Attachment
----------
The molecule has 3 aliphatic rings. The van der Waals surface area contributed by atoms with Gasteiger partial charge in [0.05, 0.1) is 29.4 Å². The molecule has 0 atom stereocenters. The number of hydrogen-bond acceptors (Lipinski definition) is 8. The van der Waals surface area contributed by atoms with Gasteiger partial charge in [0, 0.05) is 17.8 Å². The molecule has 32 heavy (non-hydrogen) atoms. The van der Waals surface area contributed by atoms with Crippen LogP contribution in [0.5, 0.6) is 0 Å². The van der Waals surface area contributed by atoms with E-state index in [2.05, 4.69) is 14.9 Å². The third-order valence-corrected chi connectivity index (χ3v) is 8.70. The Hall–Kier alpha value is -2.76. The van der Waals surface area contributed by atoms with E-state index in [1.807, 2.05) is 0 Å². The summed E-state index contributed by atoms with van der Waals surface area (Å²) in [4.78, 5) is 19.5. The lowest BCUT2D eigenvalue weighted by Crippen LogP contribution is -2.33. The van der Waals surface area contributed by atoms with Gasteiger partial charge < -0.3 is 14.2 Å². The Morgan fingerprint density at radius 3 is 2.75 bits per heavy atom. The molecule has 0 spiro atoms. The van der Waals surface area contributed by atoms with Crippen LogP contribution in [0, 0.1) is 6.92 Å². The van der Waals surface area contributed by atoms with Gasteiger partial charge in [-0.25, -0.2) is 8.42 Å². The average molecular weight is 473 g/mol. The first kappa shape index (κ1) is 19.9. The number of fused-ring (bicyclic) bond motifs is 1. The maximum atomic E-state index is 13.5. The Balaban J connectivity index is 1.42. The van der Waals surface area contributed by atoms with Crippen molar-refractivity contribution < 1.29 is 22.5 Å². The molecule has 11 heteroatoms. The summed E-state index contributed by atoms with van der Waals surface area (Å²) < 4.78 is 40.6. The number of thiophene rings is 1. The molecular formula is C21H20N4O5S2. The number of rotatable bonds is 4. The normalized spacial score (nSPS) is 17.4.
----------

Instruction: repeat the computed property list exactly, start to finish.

The molecule has 3 aliphatic rings. The van der Waals surface area contributed by atoms with Gasteiger partial charge in [0.05, 0.1) is 29.4 Å². The molecule has 0 atom stereocenters. The number of hydrogen-bond acceptors (Lipinski definition) is 8. The van der Waals surface area contributed by atoms with Gasteiger partial charge in [0, 0.05) is 17.8 Å². The molecule has 32 heavy (non-hydrogen) atoms. The van der Waals surface area contributed by atoms with Crippen LogP contribution in [0.5, 0.6) is 0 Å². The van der Waals surface area contributed by atoms with E-state index in [2.05, 4.69) is 14.9 Å². The third-order valence-corrected chi connectivity index (χ3v) is 8.70. The Hall–Kier alpha value is -2.76. The van der Waals surface area contributed by atoms with E-state index in [1.807, 2.05) is 0 Å². The summed E-state index contributed by atoms with van der Waals surface area (Å²) in [4.78, 5) is 19.5. The lowest BCUT2D eigenvalue weighted by Crippen LogP contribution is -2.33. The van der Waals surface area contributed by atoms with Gasteiger partial charge < -0.3 is 14.2 Å². The Morgan fingerprint density at radius 3 is 2.75 bits per heavy atom. The molecule has 0 spiro atoms. The van der Waals surface area contributed by atoms with Crippen LogP contribution in [0, 0.1) is 6.92 Å². The van der Waals surface area contributed by atoms with Gasteiger partial charge in [-0.25, -0.2) is 8.42 Å². The average molecular weight is 473 g/mol. The first kappa shape index (κ1) is 19.9. The number of fused-ring (bicyclic) bond motifs is 1. The maximum atomic E-state index is 13.5. The Balaban J connectivity index is 1.42. The van der Waals surface area contributed by atoms with Crippen molar-refractivity contribution < 1.29 is 22.5 Å². The molecule has 11 heteroatoms. The summed E-state index contributed by atoms with van der Waals surface area (Å²) < 4.78 is 40.6. The number of thiophene rings is 1. The molecular formula is C21H20N4O5S2. The number of rotatable bonds is 4. The normalized spacial score (nSPS) is 17.4.